I used to think a “good mom” always responded with mama-bear-like ferocity when she learned her cub had been injured- physically or emotionally. Twelve years of motherhood had taught me differently. First, there’s no such thing as a “good mom.” We are all the best moms we can be with who we are and what we have to work with. Second, the chances are slim-to-none that my son is the innocent victim he sometimes portrays himself to be. To quote my wise mother, “I highly doubt you were standing there, minding your own business, when Johnny came up and punched you for no reason.” So, when my son told me that his new seating buddy had said something “pretty mean” to him that day, I responded with, “Well, what were you doing?
Unsurprisingly, as the story unfolded, it was obvious that while my son’s feeling were hurt, he was not inexplicably attacked by a mean-word yielding classmate. (Also note: He was equally upset that their arguing might result in a ‘talking mark,’ which would ruin his chance of earning the $20 I had offered if he could go the entire semester without getting in trouble for flapping his gums.)
“So what do you think you should do about it?” I asked.
“Can you email the teacher and have my seat changed?” he suggested.
The quickest and easiest solution in the mind of a twelve-year-old boy: Let mom handle it.
The quickest and easiest solution in the mind of a mom: Let the teacher handle it.
Unfortunately for both of us, that’s not how we roll in our house. I reminded him that it had only been a day since the seat change and followed up with a reminder that he had the necessary skills to address the problem himself.
He returned later that night with a solution.
“Tomorrow I’m going to apologize for anything I said that was mean and give her a chance to apologize, too. Then I’ll tell her that we will be sitting together for a while and I want us to get along and not get in trouble.”
Not to toot my own kid’s horn, but I thought this was an impressive plan. I was proud of his willingness to take responsibility for his role in the situation and his desire to clear the air and move on. So off to school he went the next morning- ready to have “a talk” with his classmate.
The resounding silence that filled the car at pick up was my first clue that things did not go well. The stream of tears was my second. I asked him what happened; and at this point, I was left with two choices: Email the teacher and ask for a seat change or call the classmate’s mom, a friend of mine, and chat about how we could help these two get along.
Admittedly, I wanted to err on the side of an email to the teacher. It was non-confrontational, “one and done.”
It was also a total cop-out and extremely hypocritical after telling my son, less than 24 hours before, that he had everything he needed to handle the problem himself. More importantly, my son had asked for my help.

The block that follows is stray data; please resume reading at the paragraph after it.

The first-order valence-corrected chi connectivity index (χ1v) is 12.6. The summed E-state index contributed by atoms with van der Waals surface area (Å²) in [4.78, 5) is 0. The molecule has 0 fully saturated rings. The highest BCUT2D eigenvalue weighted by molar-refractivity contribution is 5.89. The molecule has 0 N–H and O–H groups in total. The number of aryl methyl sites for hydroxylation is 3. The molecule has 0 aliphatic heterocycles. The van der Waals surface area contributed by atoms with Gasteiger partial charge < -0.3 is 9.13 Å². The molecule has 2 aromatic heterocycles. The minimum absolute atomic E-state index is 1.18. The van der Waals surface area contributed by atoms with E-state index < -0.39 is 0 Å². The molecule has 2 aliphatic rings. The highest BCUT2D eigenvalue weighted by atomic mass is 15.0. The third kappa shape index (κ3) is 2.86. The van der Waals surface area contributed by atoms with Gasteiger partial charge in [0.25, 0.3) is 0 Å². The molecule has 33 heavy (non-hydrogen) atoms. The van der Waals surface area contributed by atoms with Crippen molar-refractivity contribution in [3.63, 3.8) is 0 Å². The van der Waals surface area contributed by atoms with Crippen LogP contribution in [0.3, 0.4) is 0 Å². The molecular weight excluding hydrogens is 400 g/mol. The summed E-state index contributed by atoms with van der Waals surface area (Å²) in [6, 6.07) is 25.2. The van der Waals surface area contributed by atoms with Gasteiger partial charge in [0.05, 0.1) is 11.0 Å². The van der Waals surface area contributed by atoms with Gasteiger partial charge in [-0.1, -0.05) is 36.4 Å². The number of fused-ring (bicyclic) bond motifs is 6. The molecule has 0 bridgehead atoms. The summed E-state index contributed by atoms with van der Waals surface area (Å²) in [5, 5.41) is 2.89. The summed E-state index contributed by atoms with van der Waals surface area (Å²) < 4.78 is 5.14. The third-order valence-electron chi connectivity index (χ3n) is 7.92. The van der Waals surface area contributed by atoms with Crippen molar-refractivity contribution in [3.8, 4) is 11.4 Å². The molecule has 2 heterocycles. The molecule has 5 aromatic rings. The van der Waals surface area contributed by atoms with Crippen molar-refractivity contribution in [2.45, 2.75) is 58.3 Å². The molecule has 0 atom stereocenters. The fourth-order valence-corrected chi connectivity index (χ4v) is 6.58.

Saying “I hate confrontation” is as ridiculous as saying, “I hate throwing up.” Obviously, no one in their right mind enjoys throwing up. And if confrontation was pleasant, they’d call it something else- like a hug.
I knew I had to make the call. I ignored the butterflies in my stomach as my friend’s phone rang and prepared myself for one of three potential responses I predicted she’d have.
She could go on the defense, refusing to believe her child had any part in the situation. She could go on the offense, blaming the entire situation on my son. Or, she could remain on the bench, neutral, feeling that this situation really wasn’t a “situation” simply because we have different parenting styles.
I underestimated my friend. As I nervously stuttered my way through the recap of the past two days’ events, she listened. There was no defensiveness or blame. She didn’t blow me off or think I was being dramatic. She asked me questions. She asked her daughter questions. Meanwhile, I listened and asked my son more questions.
In the end, it was clear no one had any idea how it all began. Ultimately, it didn’t matter. Teasing went too far and feelings were hurt. “I’d like them to work it out,” she said.
She suggested a phone call between the kids. Because, while neither of us felt the kids needed to be BFFs, we both agreed that they needed to treat each other with respect and apologize for their part.
After a phone call that was every bit as awkward as you’d expect a phone call between an 11-year-old boy and an 11-year-old girl to be, it was over. Apologies made and accepted. Awkward ‘goodbyes’ issued, and then they were gone.
Remaining on the line, however, were two moms. Both of whom were very grateful for one another. By swallowing our fears and overcoming the desire to take the “easy out,” we had made ourselves have the awkward conversation. In doing so, not only did we give our kids a lesson in conflict resolution, but we also gave each other the respect of talking to one another and handling it ourselves.
There are definitely times when a third party needs to be brought into a situation. However, when we email the teacher instead of having the courage to make a phone call to a parent, we take away that parent’s opportunity to do his or her job. When we unnecessarily contact a principal because we are afraid to have an awkward conversation, we take away our children’s opportunity to see what “use your words” looks like in the grown up world.
Sometimes, the awkward conversation you have turns out to be a lot less awkward than the one you pictured in your head and a lot more beneficial to everyone involved.
That’s just my normal.